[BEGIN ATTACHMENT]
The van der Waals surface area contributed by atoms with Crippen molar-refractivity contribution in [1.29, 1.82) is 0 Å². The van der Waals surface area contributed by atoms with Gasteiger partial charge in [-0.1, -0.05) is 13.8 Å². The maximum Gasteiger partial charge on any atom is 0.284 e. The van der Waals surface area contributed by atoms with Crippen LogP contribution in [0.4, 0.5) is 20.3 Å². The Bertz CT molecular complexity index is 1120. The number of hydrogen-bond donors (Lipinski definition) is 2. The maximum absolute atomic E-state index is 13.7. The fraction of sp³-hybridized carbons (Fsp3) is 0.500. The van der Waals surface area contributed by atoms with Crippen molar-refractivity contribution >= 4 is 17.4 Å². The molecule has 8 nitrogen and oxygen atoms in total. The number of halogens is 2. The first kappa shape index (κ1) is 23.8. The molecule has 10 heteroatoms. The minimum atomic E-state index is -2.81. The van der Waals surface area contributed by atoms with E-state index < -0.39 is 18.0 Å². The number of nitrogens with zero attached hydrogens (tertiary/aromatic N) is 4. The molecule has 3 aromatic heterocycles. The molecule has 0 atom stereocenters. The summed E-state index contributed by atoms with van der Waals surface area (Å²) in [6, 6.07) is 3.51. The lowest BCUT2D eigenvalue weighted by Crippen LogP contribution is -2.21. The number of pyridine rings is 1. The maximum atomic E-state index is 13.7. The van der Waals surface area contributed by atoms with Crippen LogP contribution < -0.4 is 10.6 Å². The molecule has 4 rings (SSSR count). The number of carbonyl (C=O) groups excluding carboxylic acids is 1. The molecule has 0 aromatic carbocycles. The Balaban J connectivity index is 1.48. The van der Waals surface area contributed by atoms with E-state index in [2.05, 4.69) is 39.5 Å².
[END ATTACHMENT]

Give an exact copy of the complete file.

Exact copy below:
The van der Waals surface area contributed by atoms with Crippen molar-refractivity contribution in [1.29, 1.82) is 0 Å². The van der Waals surface area contributed by atoms with Gasteiger partial charge in [-0.1, -0.05) is 13.8 Å². The maximum Gasteiger partial charge on any atom is 0.284 e. The van der Waals surface area contributed by atoms with Crippen LogP contribution in [0.4, 0.5) is 20.3 Å². The Bertz CT molecular complexity index is 1120. The number of hydrogen-bond donors (Lipinski definition) is 2. The maximum absolute atomic E-state index is 13.7. The fraction of sp³-hybridized carbons (Fsp3) is 0.500. The van der Waals surface area contributed by atoms with Crippen molar-refractivity contribution >= 4 is 17.4 Å². The molecule has 8 nitrogen and oxygen atoms in total. The number of halogens is 2. The first kappa shape index (κ1) is 23.8. The molecule has 10 heteroatoms. The minimum atomic E-state index is -2.81. The van der Waals surface area contributed by atoms with E-state index < -0.39 is 18.0 Å². The number of nitrogens with zero attached hydrogens (tertiary/aromatic N) is 4. The molecule has 3 aromatic heterocycles. The molecule has 0 atom stereocenters. The summed E-state index contributed by atoms with van der Waals surface area (Å²) in [6, 6.07) is 3.51. The lowest BCUT2D eigenvalue weighted by Crippen LogP contribution is -2.21. The number of pyridine rings is 1. The maximum atomic E-state index is 13.7. The van der Waals surface area contributed by atoms with Crippen LogP contribution < -0.4 is 10.6 Å². The molecule has 4 rings (SSSR count). The number of carbonyl (C=O) groups excluding carboxylic acids is 1. The molecule has 0 aromatic carbocycles. The Balaban J connectivity index is 1.48. The van der Waals surface area contributed by atoms with E-state index in [2.05, 4.69) is 39.5 Å².